KABUL — On a recent Friday night in Ghulam Faryad’s grocery store, half a dozen customers gathered for a weekly dose of comic relief from the tribulations of daily life in the Afghan capital.
Watching a flat-screen TV above the counter, they smirked as two inept policemen made fun of a man who was trying to report that his uncle had been robbed and killed. A few minutes later, they roared as a member of Parliament, obviously drunk, beat someone who complained about his son smoking hashish.
“They are showing the truth,” Faryad pronounced, as everyone in the store nodded appreciatively. “They raise awareness.”
“Shabake Khanda,” or “Laughter Network,” the wildly successful Afghan version of “Saturday Night Live,” is watched by millions once a week, with reruns airing twice more during the week. No one — not powerful politicians, corrupt bureaucrats, even President Ashraf Ghani — is spared its skewering.
In fact, the regular impersonation of Ghani by comic actor Mohammad Ibrahim Abed — who casually mocks the president’s peevishness and political tin ear — is so popular that even palace aides call the show to complain if a Friday passes with no Alec Baldwin-like roast of their boss.
In a bow to nonpartisanship, “Laughter Network” also makes fun of Abdullah Abdullah, the government’s chief executive officer, whose relationship with Ghani has been strained since they agreed to share power after flawed elections in 2014. Actors Seyar Matin and Nabi Roshan alternate playing Abdullah.
One episode in January, after a string of deadly terrorist attacks in Kabul left more than 100 people dead, portrayed both leaders as clueless to the public’s distress and far more worried about their dependents living safely abroad.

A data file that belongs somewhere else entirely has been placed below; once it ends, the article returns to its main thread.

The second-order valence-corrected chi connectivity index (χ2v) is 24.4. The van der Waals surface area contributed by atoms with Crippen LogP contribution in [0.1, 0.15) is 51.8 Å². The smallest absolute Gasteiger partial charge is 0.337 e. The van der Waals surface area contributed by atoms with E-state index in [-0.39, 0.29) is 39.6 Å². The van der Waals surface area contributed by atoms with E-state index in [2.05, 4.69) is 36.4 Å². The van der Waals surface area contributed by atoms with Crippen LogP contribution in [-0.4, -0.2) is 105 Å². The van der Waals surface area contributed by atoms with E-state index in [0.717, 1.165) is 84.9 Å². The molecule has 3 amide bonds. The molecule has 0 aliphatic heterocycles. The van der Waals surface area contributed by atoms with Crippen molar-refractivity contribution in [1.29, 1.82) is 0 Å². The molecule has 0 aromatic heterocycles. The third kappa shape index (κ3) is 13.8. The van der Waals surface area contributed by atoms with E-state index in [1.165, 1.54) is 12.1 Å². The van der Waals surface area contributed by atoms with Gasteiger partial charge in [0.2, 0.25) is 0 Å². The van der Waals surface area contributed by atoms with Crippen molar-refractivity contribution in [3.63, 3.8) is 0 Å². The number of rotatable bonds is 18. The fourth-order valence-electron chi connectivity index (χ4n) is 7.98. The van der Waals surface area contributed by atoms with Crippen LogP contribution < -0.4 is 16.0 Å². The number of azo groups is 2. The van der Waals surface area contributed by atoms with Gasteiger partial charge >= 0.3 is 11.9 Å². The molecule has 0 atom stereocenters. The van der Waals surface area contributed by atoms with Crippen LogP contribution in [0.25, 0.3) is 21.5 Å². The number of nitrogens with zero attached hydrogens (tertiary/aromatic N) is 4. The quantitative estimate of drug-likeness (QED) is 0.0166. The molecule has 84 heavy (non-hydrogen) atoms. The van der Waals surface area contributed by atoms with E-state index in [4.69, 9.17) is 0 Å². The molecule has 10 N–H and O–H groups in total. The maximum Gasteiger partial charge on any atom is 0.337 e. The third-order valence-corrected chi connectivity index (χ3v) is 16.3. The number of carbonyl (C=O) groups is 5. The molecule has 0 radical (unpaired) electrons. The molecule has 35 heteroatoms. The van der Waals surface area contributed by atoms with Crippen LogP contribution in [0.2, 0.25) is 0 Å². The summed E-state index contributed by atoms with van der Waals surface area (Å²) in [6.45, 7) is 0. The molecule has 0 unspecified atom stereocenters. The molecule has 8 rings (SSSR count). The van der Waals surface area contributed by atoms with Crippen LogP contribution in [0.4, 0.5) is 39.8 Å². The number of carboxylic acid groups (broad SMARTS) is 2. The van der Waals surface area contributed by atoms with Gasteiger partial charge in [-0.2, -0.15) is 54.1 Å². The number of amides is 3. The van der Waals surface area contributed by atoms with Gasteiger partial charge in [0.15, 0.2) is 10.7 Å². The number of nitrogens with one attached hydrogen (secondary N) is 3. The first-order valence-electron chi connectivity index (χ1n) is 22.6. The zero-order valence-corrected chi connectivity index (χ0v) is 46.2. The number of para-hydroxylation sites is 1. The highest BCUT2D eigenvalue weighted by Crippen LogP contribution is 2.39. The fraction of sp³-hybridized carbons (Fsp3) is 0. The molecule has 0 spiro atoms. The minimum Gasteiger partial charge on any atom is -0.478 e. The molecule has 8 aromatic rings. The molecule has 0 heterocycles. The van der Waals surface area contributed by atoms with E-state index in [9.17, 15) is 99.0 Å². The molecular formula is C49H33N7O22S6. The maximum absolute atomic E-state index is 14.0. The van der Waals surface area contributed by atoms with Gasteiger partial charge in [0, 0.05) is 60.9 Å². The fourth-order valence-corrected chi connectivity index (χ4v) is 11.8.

In the sketch, Abdullah asked Ghani, wearing a turban and fake beard, if he was sad because of the bombings. “No, my son is sick and I am really worried,” Ghani replied. Then the president asked a teary Abdullah if he was weeping for the Kabul victims. The chief executive said no, it was because his son in New Delhi had caught his heel in a train door.
With few sacred cows, “Laughter Network’s” producers at the private TOLO television channel say its political satire gives struggling Afghans an outlet for frustration and brings the powerful down a peg. It is among the most widely watched shows in the country, tackling topics from air pollution to crime and corruption.
“I am proud of what I am doing,” said Roshan, 34. “When I play someone’s role to convey a message, I feel like I am in the front line of a war, like a soldier.”
Last month, when the “Laughter Network” crew’s van stopped on a street, a man rushed up and kissed Abed’s forehead. The man, Rohullah Mansouri, said he loved the show so much that he had missed only one episode — the night his wife gave birth.
Still, in Afghanistan’s conservative Muslim culture, there are red lines that cannot be crossed. Religious satire is strictly off-limits, and the editors bleep out potentially offensive language after the show is recorded live.
There is also pressure from politicians to censor critical segments, and the cast uses made-up names for prominent figures they imitate. Last spring, after a devastating bomb in the capital triggered mass protests, the show’s producers agreed to mute their criticism of the government, at least temporarily.
“It is not like Western countries, where we can speak freely,” said Roshan.
After one episode mocking a powerful figure, exiled vice president Abdur Rashid Dostom, supporters of the ex-warlord mobbed the street outside the TOLO studio. Not until Dostom sent orders from Turkey did the demonstrators disperse. Matin also said he had been threatened by gunmen twice for impersonating strongmen.
Dealing with issues of sex, domestic violence and male-female relations is also extremely sensitive. There are no female comedians in the cast, and it is not acceptable in Afghan culture for a female actress to portray a lover or prostitute. So the show’s producers improvise.
In one segment recorded last month, about a member of Parliament who spent the legislative winter recess with a prostitute in Dubai, Matin had to play the woman’s part. Rather than risk offending people, he said, “it is important to make them laugh.”
During the taping session, producer Rafi Tabee stood behind a camera, issuing instructions to cast members.
“Put on a sexy outfit,” he ordered Matin. The actor dutifully walked toward an open suitcase packed with costumes, and donned a skirt and wig.